Car-free development through UK community travel plans
journal contributionposted on 02.03.2009 by David Morris, Marcus Enoch, David Pitfield, Stephen Ison
Any type of content formally published in an academic journal, usually following a peer-review process.
European residential car-free development projects generally take the form of larger car-free ‘districts’ that provide both lifestyle and mobility incentives to residents, including green space, a safer play environment for children, car clubs and improved public transport provision. In contrast, most car-free housing in the UK thus far has taken the form of small-scale infi ll developments that rely on existing public transport infrastructure and local amenities. This paper reviews the progress of car-free housing in Europe and the UK. The shortcomings of current forms of UK car-free housing are discussed and a methodology is presented for furthering car-free development through community travel plans (CTPs), which are emerging as a progression of workplace travel plans. The paper suggests that the current UK ‘do minimum’ approach offers relatively little incentive to potential residents and is not an effective means of promoting the concept of car-free living. Furthermore, the lack of an integrated approach towards delivering mobility measures is a barrier to developing more extensive car-free neighbourhoods that would be more attractive to residents wishing to reduce their car use. The paper suggests that there is a need to adopt a European model for car-free housing, through the incorporation of area-wide CTPs. The use of CTPs is discussed in relation to reducing car dependency within existing communities and also as a means of facilitating car-free housing.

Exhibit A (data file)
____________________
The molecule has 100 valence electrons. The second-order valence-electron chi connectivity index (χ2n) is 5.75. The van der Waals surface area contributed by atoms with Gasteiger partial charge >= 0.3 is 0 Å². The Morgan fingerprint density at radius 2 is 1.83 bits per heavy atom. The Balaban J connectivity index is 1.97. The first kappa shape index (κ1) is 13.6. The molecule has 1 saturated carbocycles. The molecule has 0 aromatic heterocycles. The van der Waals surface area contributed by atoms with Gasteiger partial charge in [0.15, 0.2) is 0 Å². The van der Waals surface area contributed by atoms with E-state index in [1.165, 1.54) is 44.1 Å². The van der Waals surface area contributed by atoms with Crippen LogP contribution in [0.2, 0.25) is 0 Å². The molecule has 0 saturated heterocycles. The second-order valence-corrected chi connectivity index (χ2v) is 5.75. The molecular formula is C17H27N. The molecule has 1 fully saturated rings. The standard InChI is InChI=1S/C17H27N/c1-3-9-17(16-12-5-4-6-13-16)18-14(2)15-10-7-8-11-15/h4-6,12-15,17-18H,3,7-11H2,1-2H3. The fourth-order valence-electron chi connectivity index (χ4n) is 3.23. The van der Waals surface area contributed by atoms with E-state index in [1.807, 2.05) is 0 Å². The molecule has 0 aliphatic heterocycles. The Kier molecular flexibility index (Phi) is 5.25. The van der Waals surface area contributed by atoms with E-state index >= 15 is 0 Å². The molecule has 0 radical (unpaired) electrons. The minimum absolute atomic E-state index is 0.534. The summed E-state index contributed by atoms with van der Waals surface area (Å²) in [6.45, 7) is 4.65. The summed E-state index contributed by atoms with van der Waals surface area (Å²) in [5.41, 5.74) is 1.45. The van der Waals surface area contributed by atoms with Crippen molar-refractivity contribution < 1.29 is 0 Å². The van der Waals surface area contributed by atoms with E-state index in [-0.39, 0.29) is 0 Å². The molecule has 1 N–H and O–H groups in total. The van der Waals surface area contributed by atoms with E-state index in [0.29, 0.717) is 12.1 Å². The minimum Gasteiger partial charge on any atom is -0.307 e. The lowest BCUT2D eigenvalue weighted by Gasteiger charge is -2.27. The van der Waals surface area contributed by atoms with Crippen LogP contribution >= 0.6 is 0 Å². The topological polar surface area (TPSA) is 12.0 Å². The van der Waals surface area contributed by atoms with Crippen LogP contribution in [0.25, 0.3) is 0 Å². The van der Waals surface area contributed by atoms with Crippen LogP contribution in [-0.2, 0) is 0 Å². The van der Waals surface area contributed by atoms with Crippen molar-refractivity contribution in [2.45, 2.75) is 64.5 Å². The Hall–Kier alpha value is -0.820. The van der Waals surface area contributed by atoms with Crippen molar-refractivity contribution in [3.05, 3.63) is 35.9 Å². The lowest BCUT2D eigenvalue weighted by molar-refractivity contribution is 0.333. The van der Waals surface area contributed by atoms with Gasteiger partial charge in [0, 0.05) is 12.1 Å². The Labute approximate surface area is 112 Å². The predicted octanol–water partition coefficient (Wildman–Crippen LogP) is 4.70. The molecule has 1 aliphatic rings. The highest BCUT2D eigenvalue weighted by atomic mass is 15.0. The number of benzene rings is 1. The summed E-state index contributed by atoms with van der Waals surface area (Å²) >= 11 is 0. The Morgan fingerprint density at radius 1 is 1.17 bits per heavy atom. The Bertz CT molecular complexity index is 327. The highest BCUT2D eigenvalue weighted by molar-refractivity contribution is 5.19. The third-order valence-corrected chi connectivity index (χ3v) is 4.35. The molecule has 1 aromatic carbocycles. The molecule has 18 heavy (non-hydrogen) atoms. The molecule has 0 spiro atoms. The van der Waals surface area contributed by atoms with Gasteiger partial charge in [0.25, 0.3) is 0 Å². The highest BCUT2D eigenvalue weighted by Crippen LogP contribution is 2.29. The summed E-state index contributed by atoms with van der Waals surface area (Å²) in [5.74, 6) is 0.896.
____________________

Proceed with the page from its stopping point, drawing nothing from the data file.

- Architecture, Building and Civil Engineering